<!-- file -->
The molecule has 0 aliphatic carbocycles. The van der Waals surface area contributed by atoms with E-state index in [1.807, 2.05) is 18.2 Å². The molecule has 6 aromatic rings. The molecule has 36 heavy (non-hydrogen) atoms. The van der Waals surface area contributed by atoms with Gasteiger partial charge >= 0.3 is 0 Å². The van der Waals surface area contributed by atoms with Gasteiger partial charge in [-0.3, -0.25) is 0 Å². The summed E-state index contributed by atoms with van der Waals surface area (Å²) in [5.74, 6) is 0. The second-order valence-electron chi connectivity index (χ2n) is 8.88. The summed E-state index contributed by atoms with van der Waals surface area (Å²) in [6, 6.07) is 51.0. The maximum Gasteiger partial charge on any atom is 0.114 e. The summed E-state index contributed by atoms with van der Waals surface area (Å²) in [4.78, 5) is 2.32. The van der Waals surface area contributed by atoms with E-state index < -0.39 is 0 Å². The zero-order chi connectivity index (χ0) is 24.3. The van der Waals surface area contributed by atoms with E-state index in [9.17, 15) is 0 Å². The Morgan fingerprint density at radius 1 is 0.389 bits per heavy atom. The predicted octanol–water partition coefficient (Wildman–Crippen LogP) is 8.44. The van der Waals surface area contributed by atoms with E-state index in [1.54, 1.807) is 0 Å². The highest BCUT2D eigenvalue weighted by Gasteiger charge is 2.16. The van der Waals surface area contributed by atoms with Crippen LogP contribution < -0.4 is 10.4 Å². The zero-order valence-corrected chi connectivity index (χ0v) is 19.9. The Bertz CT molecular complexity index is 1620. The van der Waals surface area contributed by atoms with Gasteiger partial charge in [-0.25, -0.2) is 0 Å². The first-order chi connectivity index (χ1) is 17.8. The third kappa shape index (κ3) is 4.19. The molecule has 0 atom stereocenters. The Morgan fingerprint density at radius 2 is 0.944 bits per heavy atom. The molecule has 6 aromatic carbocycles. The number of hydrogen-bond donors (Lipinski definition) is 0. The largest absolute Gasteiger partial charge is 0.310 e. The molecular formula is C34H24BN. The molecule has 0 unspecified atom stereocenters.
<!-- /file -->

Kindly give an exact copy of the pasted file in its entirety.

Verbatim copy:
The molecule has 0 aliphatic carbocycles. The van der Waals surface area contributed by atoms with E-state index in [1.807, 2.05) is 18.2 Å². The molecule has 6 aromatic rings. The molecule has 36 heavy (non-hydrogen) atoms. The van der Waals surface area contributed by atoms with Gasteiger partial charge >= 0.3 is 0 Å². The van der Waals surface area contributed by atoms with Gasteiger partial charge in [-0.3, -0.25) is 0 Å². The summed E-state index contributed by atoms with van der Waals surface area (Å²) in [5.74, 6) is 0. The second-order valence-electron chi connectivity index (χ2n) is 8.88. The summed E-state index contributed by atoms with van der Waals surface area (Å²) in [6, 6.07) is 51.0. The maximum Gasteiger partial charge on any atom is 0.114 e. The summed E-state index contributed by atoms with van der Waals surface area (Å²) in [4.78, 5) is 2.32. The van der Waals surface area contributed by atoms with E-state index < -0.39 is 0 Å². The zero-order chi connectivity index (χ0) is 24.3. The van der Waals surface area contributed by atoms with E-state index in [9.17, 15) is 0 Å². The Morgan fingerprint density at radius 1 is 0.389 bits per heavy atom. The predicted octanol–water partition coefficient (Wildman–Crippen LogP) is 8.44. The van der Waals surface area contributed by atoms with E-state index in [1.54, 1.807) is 0 Å². The highest BCUT2D eigenvalue weighted by Gasteiger charge is 2.16. The van der Waals surface area contributed by atoms with Crippen LogP contribution < -0.4 is 10.4 Å². The zero-order valence-corrected chi connectivity index (χ0v) is 19.9. The Bertz CT molecular complexity index is 1620. The van der Waals surface area contributed by atoms with Gasteiger partial charge in [-0.25, -0.2) is 0 Å². The first-order chi connectivity index (χ1) is 17.8. The third kappa shape index (κ3) is 4.19. The molecule has 0 atom stereocenters. The Morgan fingerprint density at radius 2 is 0.944 bits per heavy atom. The molecule has 6 aromatic carbocycles. The number of hydrogen-bond donors (Lipinski definition) is 0. The largest absolute Gasteiger partial charge is 0.310 e. The molecular formula is C34H24BN. The molecule has 0 unspecified atom stereocenters.